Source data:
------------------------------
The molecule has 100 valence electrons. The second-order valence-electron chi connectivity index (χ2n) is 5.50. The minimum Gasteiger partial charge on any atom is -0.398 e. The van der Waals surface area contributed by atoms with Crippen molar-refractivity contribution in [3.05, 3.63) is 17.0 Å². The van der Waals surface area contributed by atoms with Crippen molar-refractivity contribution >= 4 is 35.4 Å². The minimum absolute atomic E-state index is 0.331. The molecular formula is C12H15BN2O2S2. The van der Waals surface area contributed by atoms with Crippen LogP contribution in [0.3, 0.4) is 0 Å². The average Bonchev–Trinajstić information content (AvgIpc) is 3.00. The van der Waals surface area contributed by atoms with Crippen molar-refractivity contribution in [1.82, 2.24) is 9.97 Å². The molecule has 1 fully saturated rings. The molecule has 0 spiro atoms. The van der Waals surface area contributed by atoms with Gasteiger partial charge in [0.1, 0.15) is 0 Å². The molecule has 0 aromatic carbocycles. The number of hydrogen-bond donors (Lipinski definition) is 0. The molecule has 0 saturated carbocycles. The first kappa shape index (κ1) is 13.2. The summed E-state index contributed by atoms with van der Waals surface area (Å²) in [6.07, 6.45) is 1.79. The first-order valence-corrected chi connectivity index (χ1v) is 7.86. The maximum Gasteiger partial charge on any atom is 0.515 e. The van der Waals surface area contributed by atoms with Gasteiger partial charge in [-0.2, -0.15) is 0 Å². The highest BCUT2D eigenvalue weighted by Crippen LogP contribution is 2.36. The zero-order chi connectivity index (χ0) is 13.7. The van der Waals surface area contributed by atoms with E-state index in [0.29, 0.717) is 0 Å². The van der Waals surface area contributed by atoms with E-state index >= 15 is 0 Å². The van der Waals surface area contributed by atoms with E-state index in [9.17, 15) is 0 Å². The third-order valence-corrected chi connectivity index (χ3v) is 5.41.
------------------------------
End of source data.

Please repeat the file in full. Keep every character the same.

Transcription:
The molecule has 100 valence electrons. The second-order valence-electron chi connectivity index (χ2n) is 5.50. The minimum Gasteiger partial charge on any atom is -0.398 e. The van der Waals surface area contributed by atoms with Crippen molar-refractivity contribution in [3.05, 3.63) is 17.0 Å². The van der Waals surface area contributed by atoms with Crippen molar-refractivity contribution >= 4 is 35.4 Å². The minimum absolute atomic E-state index is 0.331. The molecular formula is C12H15BN2O2S2. The van der Waals surface area contributed by atoms with Crippen LogP contribution in [0.3, 0.4) is 0 Å². The average Bonchev–Trinajstić information content (AvgIpc) is 3.00. The van der Waals surface area contributed by atoms with Crippen molar-refractivity contribution in [1.82, 2.24) is 9.97 Å². The molecule has 1 fully saturated rings. The molecule has 0 spiro atoms. The van der Waals surface area contributed by atoms with Gasteiger partial charge in [0.1, 0.15) is 0 Å². The molecule has 0 aromatic carbocycles. The number of hydrogen-bond donors (Lipinski definition) is 0. The molecule has 0 saturated carbocycles. The first kappa shape index (κ1) is 13.2. The summed E-state index contributed by atoms with van der Waals surface area (Å²) in [6.07, 6.45) is 1.79. The first-order valence-corrected chi connectivity index (χ1v) is 7.86. The maximum Gasteiger partial charge on any atom is 0.515 e. The van der Waals surface area contributed by atoms with Gasteiger partial charge in [-0.2, -0.15) is 0 Å². The highest BCUT2D eigenvalue weighted by Crippen LogP contribution is 2.36. The zero-order chi connectivity index (χ0) is 13.7. The van der Waals surface area contributed by atoms with E-state index in [0.29, 0.717) is 0 Å². The van der Waals surface area contributed by atoms with E-state index >= 15 is 0 Å². The van der Waals surface area contributed by atoms with E-state index in [9.17, 15) is 0 Å². The third-order valence-corrected chi connectivity index (χ3v) is 5.41.